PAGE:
Art/ Collection/ Collection/ Art Object

Headrest

Date:
19th–20th century
Geography:
Zimbabwe or Mozambique, Northeastern Zimbabwe or Northwestern Mozambique
Culture:
Shona peoples
Medium:
Wood
Dimensions:
H. 5 1/2 x W. 8 3/4 x D. 3 3/4 in. (14 x 22.2 x 9.5 cm)
Classification:
Wood-Furniture
Credit Line:
Gift of Dr. James J. Strain, 2001
Accession Number:
2001.759.4
Not on view
Wood headrests are both a longstanding and widespread form created by African sculptors. Shona sculptors from present-day South Africa, Zimbabwe, and Mozambique have contributed a rich range of formal and aesthetic interpretations. Among the Shona, headrests served as a kind of "pillow" used by adult males to sleep. The user could sleep either on his back with the headrest under the base of his neck, or on his side with the headrest under his chin and one ear. Headrests also provided a means to keep the elaborately braided coiffures of Shona men in good order and free from soil or dust.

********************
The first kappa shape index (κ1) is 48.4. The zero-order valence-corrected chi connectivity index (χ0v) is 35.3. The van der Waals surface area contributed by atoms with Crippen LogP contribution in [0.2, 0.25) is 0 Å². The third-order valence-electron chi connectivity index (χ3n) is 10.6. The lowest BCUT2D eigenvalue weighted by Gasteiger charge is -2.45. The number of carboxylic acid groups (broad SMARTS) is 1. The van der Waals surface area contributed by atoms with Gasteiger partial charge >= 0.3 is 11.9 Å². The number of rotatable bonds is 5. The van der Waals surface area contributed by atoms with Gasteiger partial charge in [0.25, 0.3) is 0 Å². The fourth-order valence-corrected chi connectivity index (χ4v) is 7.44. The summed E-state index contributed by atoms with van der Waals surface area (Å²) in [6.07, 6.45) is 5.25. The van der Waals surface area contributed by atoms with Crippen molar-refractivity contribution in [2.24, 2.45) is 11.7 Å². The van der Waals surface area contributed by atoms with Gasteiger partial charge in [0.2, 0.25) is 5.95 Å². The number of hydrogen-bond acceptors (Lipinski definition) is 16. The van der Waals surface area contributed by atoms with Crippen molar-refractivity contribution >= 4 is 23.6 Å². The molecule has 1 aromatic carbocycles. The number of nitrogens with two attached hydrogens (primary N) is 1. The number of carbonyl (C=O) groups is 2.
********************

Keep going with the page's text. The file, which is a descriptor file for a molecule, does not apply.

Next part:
The rectilinear composition of this headrest is a format associated with Shona sculptors from northeastern Zimbabwe and extending partially into Mozambique. Northeastern-style headrests commonly feature a rectangular upper platform that is decorated on its slightly upturned edges. This example features a stripe of parallel incisions along the surface edge. Extending from the underside of both extremities of the upper platform are small tabs known as ears or lugs. The upper platform is balanced by a lower platform comprised of six abutting circular shapes. The central support of this headrest is comprised of two vertical columns that create a negative space between them and also feature blocks of negative space within the columns themselves. This format avoids the use of circular motifs in the supports, a common characteristic in other Shona styles. These rectilinear supports give the headrest a graphic composition and appearance that are marks of northeastern-style headrests. The work is carved from a single piece of dark brown wood. Its surface is now covered with a lustrous patina, reflecting many years of frequent use. Works like this Shona headrest, as well as the other southern African headrests in the Museum's collection, reflect the effort invested in the design of functional objects by southern African carvers.
James J. and Gladys W. Strain, New York, until 2001

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